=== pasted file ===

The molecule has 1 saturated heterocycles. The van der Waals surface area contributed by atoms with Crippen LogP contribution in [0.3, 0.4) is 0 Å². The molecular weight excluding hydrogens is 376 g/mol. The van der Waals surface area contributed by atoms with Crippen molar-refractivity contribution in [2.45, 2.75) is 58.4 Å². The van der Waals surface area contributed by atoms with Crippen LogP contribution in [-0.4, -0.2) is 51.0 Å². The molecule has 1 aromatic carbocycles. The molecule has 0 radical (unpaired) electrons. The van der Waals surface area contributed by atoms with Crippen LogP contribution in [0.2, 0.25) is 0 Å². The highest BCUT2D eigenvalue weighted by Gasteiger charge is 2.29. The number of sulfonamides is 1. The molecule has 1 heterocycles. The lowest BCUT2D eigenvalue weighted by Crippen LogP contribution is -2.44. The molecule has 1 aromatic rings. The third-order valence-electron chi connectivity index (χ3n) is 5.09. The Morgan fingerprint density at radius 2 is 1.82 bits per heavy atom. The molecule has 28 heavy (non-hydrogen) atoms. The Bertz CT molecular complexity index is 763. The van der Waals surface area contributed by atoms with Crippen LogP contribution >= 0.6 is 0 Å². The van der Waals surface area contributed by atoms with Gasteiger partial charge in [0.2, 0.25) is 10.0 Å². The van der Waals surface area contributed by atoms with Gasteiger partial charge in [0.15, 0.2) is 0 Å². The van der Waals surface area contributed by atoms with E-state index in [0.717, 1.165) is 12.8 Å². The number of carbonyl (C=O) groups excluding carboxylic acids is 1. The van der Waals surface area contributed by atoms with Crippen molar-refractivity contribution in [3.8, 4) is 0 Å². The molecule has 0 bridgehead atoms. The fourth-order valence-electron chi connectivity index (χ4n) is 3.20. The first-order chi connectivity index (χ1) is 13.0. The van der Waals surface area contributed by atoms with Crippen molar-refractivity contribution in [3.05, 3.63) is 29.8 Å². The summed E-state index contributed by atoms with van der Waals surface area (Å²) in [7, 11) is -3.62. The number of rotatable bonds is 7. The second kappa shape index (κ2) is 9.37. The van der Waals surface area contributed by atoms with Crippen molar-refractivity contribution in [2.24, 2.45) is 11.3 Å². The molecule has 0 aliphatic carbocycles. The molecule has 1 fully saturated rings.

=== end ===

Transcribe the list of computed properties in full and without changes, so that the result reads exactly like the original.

The molecule has 1 saturated heterocycles. The van der Waals surface area contributed by atoms with Crippen LogP contribution in [0.3, 0.4) is 0 Å². The molecular weight excluding hydrogens is 376 g/mol. The van der Waals surface area contributed by atoms with Crippen molar-refractivity contribution in [2.45, 2.75) is 58.4 Å². The van der Waals surface area contributed by atoms with Crippen LogP contribution in [-0.4, -0.2) is 51.0 Å². The molecule has 1 aromatic carbocycles. The molecule has 0 radical (unpaired) electrons. The van der Waals surface area contributed by atoms with Crippen LogP contribution in [0.2, 0.25) is 0 Å². The highest BCUT2D eigenvalue weighted by Gasteiger charge is 2.29. The number of sulfonamides is 1. The molecule has 1 heterocycles. The lowest BCUT2D eigenvalue weighted by Crippen LogP contribution is -2.44. The molecule has 1 aromatic rings. The third-order valence-electron chi connectivity index (χ3n) is 5.09. The Morgan fingerprint density at radius 2 is 1.82 bits per heavy atom. The molecule has 28 heavy (non-hydrogen) atoms. The Bertz CT molecular complexity index is 763. The van der Waals surface area contributed by atoms with Crippen LogP contribution >= 0.6 is 0 Å². The van der Waals surface area contributed by atoms with Gasteiger partial charge in [0.2, 0.25) is 10.0 Å². The van der Waals surface area contributed by atoms with Gasteiger partial charge in [0.15, 0.2) is 0 Å². The van der Waals surface area contributed by atoms with E-state index in [0.717, 1.165) is 12.8 Å². The number of carbonyl (C=O) groups excluding carboxylic acids is 1. The van der Waals surface area contributed by atoms with Crippen molar-refractivity contribution in [3.8, 4) is 0 Å². The molecule has 0 bridgehead atoms. The fourth-order valence-electron chi connectivity index (χ4n) is 3.20. The first-order chi connectivity index (χ1) is 13.0. The van der Waals surface area contributed by atoms with Crippen molar-refractivity contribution in [3.05, 3.63) is 29.8 Å². The summed E-state index contributed by atoms with van der Waals surface area (Å²) in [7, 11) is -3.62. The number of rotatable bonds is 7. The second kappa shape index (κ2) is 9.37. The van der Waals surface area contributed by atoms with Crippen molar-refractivity contribution in [2.24, 2.45) is 11.3 Å². The molecule has 0 aliphatic carbocycles. The molecule has 1 fully saturated rings.